Thursday, October 07, 2010

Plastic Control

My finances are in ok shape, and one reason is the discipline (one of the few that I’ve stuck to over the decades) of paying off credit card balances. It was difficult in the early years when we had seemingly unlimited spending needs, yet had to service mortgage, car, and student loans as well as put something aside for retirement. We managed by deferring gratification and living with old and partially working stuff. (Consequently our ongoing priorities now include simplifying our life and clearing the clutter, but that’s another discussion.)

Credit cards have compelling advantages, e.g., they help keep records, reduce the risk of carrying cash, and give customers bargaining power in disputes. But they need to be used in moderation like other controlled substances. Below is a handy list of 15 times when you shouldn’t use a credit card.
1. After midnight.
2. When you're near your credit limit.
3. When considering an extended warranty at the car dealership.
4. [left blank - sic!]
5. If you're paying off one card with another, and it's a habit.
6. At a flea market.
7. If you think you're building your credit history.
8. If you can't pay for half of the purchase with cash on hand.
9. When it's all about the rewards points.
10. When you think prices may drop.
11. To buy something from a website with an obscure foreign extension.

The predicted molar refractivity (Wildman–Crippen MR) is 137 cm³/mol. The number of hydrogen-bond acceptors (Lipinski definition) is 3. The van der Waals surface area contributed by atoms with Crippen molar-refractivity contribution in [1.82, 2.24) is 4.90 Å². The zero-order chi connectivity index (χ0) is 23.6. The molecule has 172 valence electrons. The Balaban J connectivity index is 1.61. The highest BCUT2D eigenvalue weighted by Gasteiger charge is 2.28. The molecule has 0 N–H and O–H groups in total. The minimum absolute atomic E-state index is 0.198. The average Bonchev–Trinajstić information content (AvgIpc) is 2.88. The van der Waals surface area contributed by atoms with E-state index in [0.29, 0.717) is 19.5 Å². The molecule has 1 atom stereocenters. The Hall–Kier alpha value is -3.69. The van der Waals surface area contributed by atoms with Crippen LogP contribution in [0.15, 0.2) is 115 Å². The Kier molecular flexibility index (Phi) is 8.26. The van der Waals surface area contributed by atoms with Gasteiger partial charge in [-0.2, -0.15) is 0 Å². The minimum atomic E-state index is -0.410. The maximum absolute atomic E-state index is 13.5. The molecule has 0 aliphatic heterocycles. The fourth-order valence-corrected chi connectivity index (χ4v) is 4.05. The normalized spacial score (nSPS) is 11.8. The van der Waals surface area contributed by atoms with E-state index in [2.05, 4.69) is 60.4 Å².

12. If you don't have a plan for paying it off.
13. If you're charging things that you used to pay cash for.
14. When you feel that you'll save money by purchasing something you want rather than need.
15. When the temptation for a big impulse buy strikes.
That’s good advice, especially #6 and #11. I once used a credit card at a small music store south of Market, and a series of small purchases hit within the next 24 hours. The credit card company, Discover, reversed the charges when I complained after receiving the statement, but the lesson was learned: I pay cash if I don’t know the merchant.

Speaking of Discover, I’m using that card more, even on under-$5 purchases at fast food restaurants, because they’ve, er, discovered a weakness that’s not on the list. Each use triggers an entry in a $1 million sweepstakes. Although my rational brain knows that the expected winnings are infinitesimal, I’ll now whip out the plastic, whereas I wouldn’t have bothered before. After all, how the devil do you think this could harm me? © 2010 Stephen Yuen

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